Short Fiction

 The Girl Who Does Not Exist by Kaela Li

It is far too quiet for a room with two people, a room where the brush of bare feet on wooden floorboards struggles to fill the air. A room where dim, flickering shadows writhe unbidden across the wall, called forth by a candle sputtering futilely in the corner. It is the silence of empty air where people ought to be, and the bar is fully brimming with it.

He watches the girl from a barstool, his head propped on one hand. She is a strange little creature, perhaps eight or nine, young and dwarfed by the furniture around her. She wears a dress of soft, pale pink, the same sort of pink that he imagines the sky to be in these early morning hours. It is a pretty color, a hopeful color, but the effect is somewhat ruined by the shadows on her face. She wanders through the empty tables, a vast city which only she can see, a world which only she can penetrate; he assumes her eyes are full of curiosity, but he really doesn’t know. Perhaps she is simply happy. Perhaps she is afraid.

“I don’t know what I’m going to do with you,” he says aloud. He hopes… well he doesn’t know what he hopes. To gain some control of the situation mayhap, or to help distract him from strange, waiting silence. But the girl does not say anything, does not turn to face him or give any indication that she had heard him at all. He feels the need to say it louder, but forces the words back, understanding instinctively that now is not the time to talk.

The girl traces one finger along the edge of a wooden seat, as if checking for a ghost. Upon finding nothing, she holds up her finger to the light, shadows chasing themselves over the warm glow of her skin, creating the illusion that her hand is aflame. She is not bothered by this. He is. He shivers and sinks deeper into his seat, watching. Waiting.

It is a homey bar, and old, with warm oak tables and a welcoming hearth. The girl wanders over to the fireplace and stares into its depths, bewitched by a fire that he cannot see. It reminds him of when he was little, of bedtime tales told by his mother; of the Great, knowing Weigher and her unending flame. It has been a long time since he last heard the story. He considers telling it to the child now.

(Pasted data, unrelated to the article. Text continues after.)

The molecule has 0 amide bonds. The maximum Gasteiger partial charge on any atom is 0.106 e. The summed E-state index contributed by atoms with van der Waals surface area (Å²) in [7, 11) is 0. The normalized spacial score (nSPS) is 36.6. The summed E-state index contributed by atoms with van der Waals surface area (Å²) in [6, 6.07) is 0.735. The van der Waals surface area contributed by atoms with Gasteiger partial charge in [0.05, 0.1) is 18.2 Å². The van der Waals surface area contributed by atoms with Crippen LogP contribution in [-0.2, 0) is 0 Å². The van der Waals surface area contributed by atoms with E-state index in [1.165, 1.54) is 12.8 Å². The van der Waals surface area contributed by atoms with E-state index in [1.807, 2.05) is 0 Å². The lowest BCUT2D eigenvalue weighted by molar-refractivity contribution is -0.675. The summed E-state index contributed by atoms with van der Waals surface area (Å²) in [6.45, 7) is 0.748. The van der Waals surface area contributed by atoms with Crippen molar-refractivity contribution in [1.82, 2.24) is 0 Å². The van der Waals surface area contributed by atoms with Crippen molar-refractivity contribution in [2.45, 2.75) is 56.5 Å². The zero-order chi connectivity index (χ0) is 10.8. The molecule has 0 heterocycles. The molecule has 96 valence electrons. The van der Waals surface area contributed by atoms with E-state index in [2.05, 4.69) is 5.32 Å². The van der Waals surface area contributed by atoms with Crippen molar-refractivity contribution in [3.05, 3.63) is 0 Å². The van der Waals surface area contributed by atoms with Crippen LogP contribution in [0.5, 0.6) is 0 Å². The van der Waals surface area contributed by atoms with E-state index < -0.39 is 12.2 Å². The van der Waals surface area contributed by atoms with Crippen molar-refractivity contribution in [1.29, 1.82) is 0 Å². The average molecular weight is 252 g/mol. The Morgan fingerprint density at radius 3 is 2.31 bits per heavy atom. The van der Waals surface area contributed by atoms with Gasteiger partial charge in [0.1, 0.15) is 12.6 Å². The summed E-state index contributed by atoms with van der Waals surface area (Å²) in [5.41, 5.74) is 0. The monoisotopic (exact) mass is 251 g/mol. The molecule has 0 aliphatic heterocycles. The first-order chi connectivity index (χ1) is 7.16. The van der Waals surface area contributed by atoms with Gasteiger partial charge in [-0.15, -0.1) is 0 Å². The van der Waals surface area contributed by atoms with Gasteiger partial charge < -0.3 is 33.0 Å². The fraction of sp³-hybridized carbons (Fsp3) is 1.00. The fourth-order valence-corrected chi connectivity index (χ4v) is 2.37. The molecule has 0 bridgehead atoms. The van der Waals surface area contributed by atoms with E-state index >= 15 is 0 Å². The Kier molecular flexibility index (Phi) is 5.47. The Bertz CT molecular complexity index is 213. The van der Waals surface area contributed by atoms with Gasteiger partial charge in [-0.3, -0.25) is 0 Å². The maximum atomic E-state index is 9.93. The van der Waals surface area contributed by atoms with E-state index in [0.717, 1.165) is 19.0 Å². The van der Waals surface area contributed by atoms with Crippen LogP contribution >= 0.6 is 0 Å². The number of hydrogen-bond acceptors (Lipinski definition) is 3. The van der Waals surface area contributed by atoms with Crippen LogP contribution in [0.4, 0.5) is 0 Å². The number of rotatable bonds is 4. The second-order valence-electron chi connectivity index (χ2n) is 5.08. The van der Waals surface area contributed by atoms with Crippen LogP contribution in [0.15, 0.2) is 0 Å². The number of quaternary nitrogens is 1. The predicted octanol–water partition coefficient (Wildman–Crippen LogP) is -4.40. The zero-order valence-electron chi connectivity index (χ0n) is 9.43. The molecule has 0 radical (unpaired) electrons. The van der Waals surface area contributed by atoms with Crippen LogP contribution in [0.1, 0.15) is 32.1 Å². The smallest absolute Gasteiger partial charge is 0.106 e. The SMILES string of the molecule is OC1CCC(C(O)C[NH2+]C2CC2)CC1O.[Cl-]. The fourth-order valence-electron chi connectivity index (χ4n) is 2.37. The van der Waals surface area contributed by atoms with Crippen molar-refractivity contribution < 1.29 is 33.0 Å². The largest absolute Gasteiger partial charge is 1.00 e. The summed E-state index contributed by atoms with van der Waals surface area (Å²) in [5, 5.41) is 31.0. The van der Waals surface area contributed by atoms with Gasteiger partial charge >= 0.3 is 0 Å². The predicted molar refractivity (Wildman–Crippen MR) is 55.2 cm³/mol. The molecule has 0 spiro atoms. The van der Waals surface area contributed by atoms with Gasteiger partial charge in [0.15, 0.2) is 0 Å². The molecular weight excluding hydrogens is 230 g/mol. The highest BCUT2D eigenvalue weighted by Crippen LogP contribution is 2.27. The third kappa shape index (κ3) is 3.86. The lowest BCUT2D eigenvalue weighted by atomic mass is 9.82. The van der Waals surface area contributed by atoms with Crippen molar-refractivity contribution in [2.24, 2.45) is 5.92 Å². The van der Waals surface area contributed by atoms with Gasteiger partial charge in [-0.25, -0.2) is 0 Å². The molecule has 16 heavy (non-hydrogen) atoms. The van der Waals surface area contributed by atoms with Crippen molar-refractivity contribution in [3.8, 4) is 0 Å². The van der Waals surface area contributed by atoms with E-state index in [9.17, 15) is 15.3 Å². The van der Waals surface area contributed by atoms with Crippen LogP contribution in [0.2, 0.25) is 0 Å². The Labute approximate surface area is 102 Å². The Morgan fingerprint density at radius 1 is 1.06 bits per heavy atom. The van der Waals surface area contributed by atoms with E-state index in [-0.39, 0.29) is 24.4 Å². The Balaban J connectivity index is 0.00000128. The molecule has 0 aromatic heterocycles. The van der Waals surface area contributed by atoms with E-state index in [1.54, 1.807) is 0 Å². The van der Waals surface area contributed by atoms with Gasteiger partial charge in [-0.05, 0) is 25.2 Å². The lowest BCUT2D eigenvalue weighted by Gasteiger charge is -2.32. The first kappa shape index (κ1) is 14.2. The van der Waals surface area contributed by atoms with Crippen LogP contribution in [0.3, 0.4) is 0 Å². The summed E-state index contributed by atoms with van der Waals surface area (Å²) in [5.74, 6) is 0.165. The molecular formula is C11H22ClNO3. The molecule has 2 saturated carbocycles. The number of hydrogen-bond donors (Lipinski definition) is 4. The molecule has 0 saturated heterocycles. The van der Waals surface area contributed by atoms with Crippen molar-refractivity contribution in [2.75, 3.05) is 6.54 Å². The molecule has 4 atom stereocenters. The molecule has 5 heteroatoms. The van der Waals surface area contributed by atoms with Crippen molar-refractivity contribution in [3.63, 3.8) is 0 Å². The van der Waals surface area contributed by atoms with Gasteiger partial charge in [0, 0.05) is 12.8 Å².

But the girl does not look tired, despite the late hour, and she still has yet to acknowledge him. It makes him uneasy; he fidgets with his fingers on the surface of the tabletop, skittering away from the empty bottles on his right. They are large and looming in the candlelight and he is frightened of them. He opens his mouth to speak, and then closes it again. 

The girl has come to a stop, at last. She stands in front of a painting which had previously been covered, tucked away in a back corner and unlit by any candle. She stares at it, entranced, her hands gripped tightly into her dress, her form completely still. He gets up and joins her; together they stare at the painting. It is of a woman dressed in dark velvet, beautiful and perhaps tragic. In her hand she holds a candle, and a haunting, knowing smile flickers across her face. He knows this woman, somehow, but whether by choice or circumstance, he does not remember her, and he finds the painting terrible. Without knowing it or understanding, he begins to cry.

The girl reaches up her hand to him then, small fingers encircling his pinky, the first touch he has felt in days. She turns and smiles at him, not a kind smile, or a friendly smile, or a cruel smile, but a smile. 

And he stares at her, questioningly, searching her face for something he does not understand, desperate and yet unsure what he hopes to find. He stares at this strange, smiling child, this child who he ought to know, this child who ignores him and comforts him and frightens him deeply; it occurs to him that he does not know where she came from, does not know who she is, or why she is there, only that she is. He stares. And she stares back with large, tragic, unblinking eyes, eyes too large to fit on the face of a child. They are brown and plain and desperate. They are his eyes. 

He is afraid.

Kaela Li


8 thoughts on “ The Girl Who Does Not Exist by Kaela Li”

  1. Could be a guy having a dream or a guy with a mental illness, it doesn’t matter, the reader experience is the key. And it’s vivid and moves me into the dream. We don’t know why the man is there, and likely he doesn’t know himself, he’s possessed by what he sees. Reminds me of the “Overlook Hotel,” in “The Shining.”


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